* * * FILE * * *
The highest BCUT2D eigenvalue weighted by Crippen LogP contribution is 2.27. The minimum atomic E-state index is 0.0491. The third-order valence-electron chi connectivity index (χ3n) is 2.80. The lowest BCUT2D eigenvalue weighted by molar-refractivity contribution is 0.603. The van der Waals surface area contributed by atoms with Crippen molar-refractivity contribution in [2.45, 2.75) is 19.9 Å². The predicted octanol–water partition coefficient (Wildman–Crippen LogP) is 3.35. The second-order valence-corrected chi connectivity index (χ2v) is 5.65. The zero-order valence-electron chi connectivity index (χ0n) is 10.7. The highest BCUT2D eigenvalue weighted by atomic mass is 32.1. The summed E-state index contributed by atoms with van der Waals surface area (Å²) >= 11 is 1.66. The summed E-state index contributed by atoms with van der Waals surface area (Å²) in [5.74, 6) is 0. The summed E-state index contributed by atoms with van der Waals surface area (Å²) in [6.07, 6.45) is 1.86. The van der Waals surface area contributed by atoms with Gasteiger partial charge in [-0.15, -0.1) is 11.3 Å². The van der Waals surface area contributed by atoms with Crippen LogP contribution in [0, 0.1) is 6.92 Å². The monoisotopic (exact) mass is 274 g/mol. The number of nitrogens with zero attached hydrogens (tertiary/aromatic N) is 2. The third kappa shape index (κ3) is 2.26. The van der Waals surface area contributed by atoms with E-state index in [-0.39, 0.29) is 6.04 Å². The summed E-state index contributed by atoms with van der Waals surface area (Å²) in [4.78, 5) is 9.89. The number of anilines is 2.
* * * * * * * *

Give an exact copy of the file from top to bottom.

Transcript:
The highest BCUT2D eigenvalue weighted by Crippen LogP contribution is 2.27. The minimum atomic E-state index is 0.0491. The third-order valence-electron chi connectivity index (χ3n) is 2.80. The lowest BCUT2D eigenvalue weighted by molar-refractivity contribution is 0.603. The van der Waals surface area contributed by atoms with Crippen molar-refractivity contribution in [2.45, 2.75) is 19.9 Å². The predicted octanol–water partition coefficient (Wildman–Crippen LogP) is 3.35. The second-order valence-corrected chi connectivity index (χ2v) is 5.65. The zero-order valence-electron chi connectivity index (χ0n) is 10.7. The highest BCUT2D eigenvalue weighted by atomic mass is 32.1. The summed E-state index contributed by atoms with van der Waals surface area (Å²) >= 11 is 1.66. The summed E-state index contributed by atoms with van der Waals surface area (Å²) in [5.74, 6) is 0. The summed E-state index contributed by atoms with van der Waals surface area (Å²) in [6.07, 6.45) is 1.86. The van der Waals surface area contributed by atoms with Gasteiger partial charge in [-0.15, -0.1) is 11.3 Å². The van der Waals surface area contributed by atoms with Crippen LogP contribution in [0, 0.1) is 6.92 Å². The monoisotopic (exact) mass is 274 g/mol. The number of nitrogens with zero attached hydrogens (tertiary/aromatic N) is 2. The third kappa shape index (κ3) is 2.26. The van der Waals surface area contributed by atoms with E-state index in [-0.39, 0.29) is 6.04 Å². The summed E-state index contributed by atoms with van der Waals surface area (Å²) in [4.78, 5) is 9.89. The number of anilines is 2.